Day of Remembrance Is Worth Remembering

April 2, 2015 • Asakawa, Columnists

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Linda Takahashi Rodriguez, Toe Sakamoto and Frank Sakamoto (standing) share stories of their internment experience at the Denver Day of Remembrance event. Photo by Gil Asakawa

By Gil Asakawa

Was there a Day of Remembrance event where you live, and if so, did you go? If you don’t know about DOR, it’s the annual commemoration of the Feb. 19, 1942, signing of Executive Order 9066 by President Roosevelt. It allowed the U.S. military to designate any area as a sensitive zone and kick out anyone they thought might be a danger to national security.

And those people, as we know today, were the Japanese and Japanese Americans who lived along the West Coast, from Washington state down to California, and part of Arizona. Those 120,000 people were sent initially to temporary quarters in places like converted horse stalls at race tracks, and ultimately at one of nine U.S. concentration camps, including one called Amache here in Colorado.

I’ve written before that I think there’s a danger in dwelling on the wartime imprisonment. It can make it appear as if Japanese Americans suffer from a “victim” self-image. But at the same time, I think it’s paramount that JAs never forget that we are one of the blotches on America’s proud history. One way to make sure we remember the internment experience is by noting the Day of Remembrance every year.

The Mile High JACL chapter holds a DOR event every year. One of the first years, DOR was held at the Denver Buddhist Temple and featured Sacramento-based therapist and filmmaker Satsuki Ina, whose documentary “Children of the Camps” resonated with many of the people who attended. The chapter’s DOR events evolved and grew and were held at the University of Denver’s law school for several years.

For the past several years, the event has been held at History Colorado, the very nice history museum in downtown Denver.

It even has a permanent exhibit about Amache with powerful films and a “replica” of a family space in an Amache barrack. Unfortunately, because of regulations requiring the exhibit to be wheelchair-accessible, the room is spacious and the tile floor smooth and clean. It’s not realistic at all and makes being imprisoned at Amache seem like a summer camp. The museum has posted a sign explaining that it’s not realistic, so people won’t grumble, “I don’t know what the big deal is, this looks really nice.”

But I digress. Along with putting up the sign this year, History Colorado has been a swell place for Mile High JACL to organize its annual event. As a board member,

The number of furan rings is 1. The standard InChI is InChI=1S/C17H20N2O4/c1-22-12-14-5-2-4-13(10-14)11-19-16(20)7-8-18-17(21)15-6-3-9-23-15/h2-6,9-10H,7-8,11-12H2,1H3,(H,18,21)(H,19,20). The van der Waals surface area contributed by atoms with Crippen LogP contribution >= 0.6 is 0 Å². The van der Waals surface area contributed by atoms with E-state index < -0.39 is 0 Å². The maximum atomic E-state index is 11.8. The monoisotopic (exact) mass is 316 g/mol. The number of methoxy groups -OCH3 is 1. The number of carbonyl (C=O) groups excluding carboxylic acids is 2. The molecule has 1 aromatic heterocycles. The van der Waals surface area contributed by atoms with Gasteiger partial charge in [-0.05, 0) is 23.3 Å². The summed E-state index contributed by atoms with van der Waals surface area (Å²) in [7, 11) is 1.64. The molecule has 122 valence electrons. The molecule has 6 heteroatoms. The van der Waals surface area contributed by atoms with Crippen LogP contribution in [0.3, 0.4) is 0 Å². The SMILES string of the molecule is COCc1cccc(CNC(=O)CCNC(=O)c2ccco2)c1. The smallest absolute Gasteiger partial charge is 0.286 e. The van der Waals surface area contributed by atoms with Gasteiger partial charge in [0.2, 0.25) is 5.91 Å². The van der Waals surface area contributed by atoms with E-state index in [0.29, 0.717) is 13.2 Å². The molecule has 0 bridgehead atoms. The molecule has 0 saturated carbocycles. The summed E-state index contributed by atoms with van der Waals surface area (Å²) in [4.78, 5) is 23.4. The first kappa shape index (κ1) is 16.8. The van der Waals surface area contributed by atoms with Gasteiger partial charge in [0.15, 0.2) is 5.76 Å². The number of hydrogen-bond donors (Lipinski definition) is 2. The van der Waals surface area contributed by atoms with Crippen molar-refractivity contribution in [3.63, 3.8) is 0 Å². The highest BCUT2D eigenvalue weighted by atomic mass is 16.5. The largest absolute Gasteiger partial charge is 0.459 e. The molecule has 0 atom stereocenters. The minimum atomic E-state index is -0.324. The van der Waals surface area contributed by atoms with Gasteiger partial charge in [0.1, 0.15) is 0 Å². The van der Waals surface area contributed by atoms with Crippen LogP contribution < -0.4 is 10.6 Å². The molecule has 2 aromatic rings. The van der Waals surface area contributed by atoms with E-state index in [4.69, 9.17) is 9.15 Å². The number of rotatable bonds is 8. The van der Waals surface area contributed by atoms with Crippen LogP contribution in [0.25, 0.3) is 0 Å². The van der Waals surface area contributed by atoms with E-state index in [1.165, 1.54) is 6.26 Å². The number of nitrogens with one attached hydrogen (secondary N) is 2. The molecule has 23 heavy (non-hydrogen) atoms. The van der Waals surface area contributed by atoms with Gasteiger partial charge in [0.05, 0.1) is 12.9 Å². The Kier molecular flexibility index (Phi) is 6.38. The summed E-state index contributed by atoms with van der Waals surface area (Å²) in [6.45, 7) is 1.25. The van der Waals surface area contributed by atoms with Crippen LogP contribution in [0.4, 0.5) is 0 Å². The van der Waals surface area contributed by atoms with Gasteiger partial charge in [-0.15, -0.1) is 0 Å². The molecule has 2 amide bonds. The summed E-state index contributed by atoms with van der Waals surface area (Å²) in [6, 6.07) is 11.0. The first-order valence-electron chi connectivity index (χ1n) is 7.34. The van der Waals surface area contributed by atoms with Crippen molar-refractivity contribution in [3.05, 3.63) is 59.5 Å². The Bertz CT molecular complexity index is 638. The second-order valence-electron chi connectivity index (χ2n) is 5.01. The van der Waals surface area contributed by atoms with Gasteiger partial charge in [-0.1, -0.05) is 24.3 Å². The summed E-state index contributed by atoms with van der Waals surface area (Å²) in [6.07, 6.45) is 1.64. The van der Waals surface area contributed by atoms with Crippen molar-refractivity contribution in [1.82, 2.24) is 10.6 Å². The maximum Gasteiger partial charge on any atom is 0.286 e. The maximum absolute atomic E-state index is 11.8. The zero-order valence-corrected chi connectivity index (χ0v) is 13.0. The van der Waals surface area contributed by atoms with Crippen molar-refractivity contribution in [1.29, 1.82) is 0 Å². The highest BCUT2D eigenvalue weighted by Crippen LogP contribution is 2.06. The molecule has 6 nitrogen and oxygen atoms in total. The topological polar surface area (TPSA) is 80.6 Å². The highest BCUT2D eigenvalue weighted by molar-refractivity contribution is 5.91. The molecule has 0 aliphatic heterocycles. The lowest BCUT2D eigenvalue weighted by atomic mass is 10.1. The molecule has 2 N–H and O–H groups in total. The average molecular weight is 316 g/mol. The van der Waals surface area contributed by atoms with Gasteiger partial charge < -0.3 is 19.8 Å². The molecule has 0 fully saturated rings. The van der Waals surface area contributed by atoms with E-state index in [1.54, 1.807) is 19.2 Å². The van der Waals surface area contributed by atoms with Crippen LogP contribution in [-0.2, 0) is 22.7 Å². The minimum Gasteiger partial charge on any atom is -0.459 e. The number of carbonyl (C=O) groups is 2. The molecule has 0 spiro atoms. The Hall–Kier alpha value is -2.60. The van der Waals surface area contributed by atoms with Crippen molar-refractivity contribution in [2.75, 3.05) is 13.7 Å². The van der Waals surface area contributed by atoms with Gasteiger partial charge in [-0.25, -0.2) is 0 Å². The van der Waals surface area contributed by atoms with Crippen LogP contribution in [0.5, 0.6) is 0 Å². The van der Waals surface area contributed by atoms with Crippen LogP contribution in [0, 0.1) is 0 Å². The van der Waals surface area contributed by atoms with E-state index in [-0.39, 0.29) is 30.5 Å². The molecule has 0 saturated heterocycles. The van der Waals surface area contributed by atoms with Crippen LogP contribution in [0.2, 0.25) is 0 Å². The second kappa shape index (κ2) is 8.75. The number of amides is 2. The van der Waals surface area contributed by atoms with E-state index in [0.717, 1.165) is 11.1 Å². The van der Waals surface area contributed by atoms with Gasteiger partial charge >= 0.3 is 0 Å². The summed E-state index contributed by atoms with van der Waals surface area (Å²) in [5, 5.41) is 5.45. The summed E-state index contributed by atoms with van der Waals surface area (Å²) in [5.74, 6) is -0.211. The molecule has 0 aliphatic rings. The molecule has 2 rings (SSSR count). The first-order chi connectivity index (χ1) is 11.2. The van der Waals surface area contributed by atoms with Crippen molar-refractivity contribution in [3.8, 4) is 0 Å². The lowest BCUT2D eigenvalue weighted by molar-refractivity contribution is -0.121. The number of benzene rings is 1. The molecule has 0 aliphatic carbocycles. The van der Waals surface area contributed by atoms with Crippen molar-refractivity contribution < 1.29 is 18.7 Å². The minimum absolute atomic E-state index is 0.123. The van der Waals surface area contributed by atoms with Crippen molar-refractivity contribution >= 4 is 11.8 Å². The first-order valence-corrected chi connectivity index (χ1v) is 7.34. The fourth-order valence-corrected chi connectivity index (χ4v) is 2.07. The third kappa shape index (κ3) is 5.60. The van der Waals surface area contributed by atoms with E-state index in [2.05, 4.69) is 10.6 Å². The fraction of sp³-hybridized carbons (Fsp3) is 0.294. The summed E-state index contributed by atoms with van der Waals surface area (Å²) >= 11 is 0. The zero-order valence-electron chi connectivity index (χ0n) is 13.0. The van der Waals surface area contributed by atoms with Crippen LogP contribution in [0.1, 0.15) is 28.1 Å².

I was asked to emcee the event and moderate a panel with concentration camp survivors on Feb. 15. More than 200 people (not just JAs) showed up, an encouraging sign that E.O. 9066 is indeed remembered.

The panel was moving because we stuck to the theme of “Sharing Our Truths,” and I got our panelists, Frank and Toe Sakamoto and Linda Takahashi Rodriguez. Frank was just out of high school; Toe was in high school, and Linda was just a young child. They, along with people in the audience who had also survived the experience, shared stories both funny and sad, and all touching, about life in camp and how the experience colored their lives in the decades since the war.

There was depression. Alcoholism. A lack of privacy in the camps. Boyfriends. Escaping and lying about being Navajo to try and enlist in the Army. The huge JA community in Denver in the immediate postwar years, which filled the local school yearbooks for two decades.

The conversation was framed by a warm-up exercise where everyone in the audience was asked to discuss with each other what they would take if they were told they had two weeks to pack only what they could carry, to be taken to a concentration camp. That’s what families had to discuss 73 years ago, after all. And, attendees were able to watch incredibly evocative home movies from Amache that were just recently donated by a family that had been imprisoned there. The images flickered on the giant screens while 1940s hits and Japanese songs that many internees would have remembered played over the sound system. Sushi and Japanese snacks were donated for the occasion, and many people stayed after the panel to seek out people who had been interned to hear more of their stories.

This is an important day to remember. It helps us not forget the injustice of imprisonment that shattered so many Japanese American lives. And it helps us be vigilant so that such an injustice won’t ever happen again. Hopefully.

NOTE: The Smithsonian Institution, which hosted a DOR event on Feb. 19 in Washington, D.C., also displayed an exhibit of artifacts from the World War II internment camps. They’re looking for more artifacts from life in the camps during World War II. For more information, contact them at
http://americanhistory.si.edu/.

Gil Asakawa is a member of the Pacific Citizen Editorial Board and the author of “Being Japanese American.” He blogs about Japanese and Asian American issues at www.nikkeiview.com, and he’s on Facebook, Twitter and lots of other social media. He also is AARP’s AAPI Community Marketing Communication Consultant.

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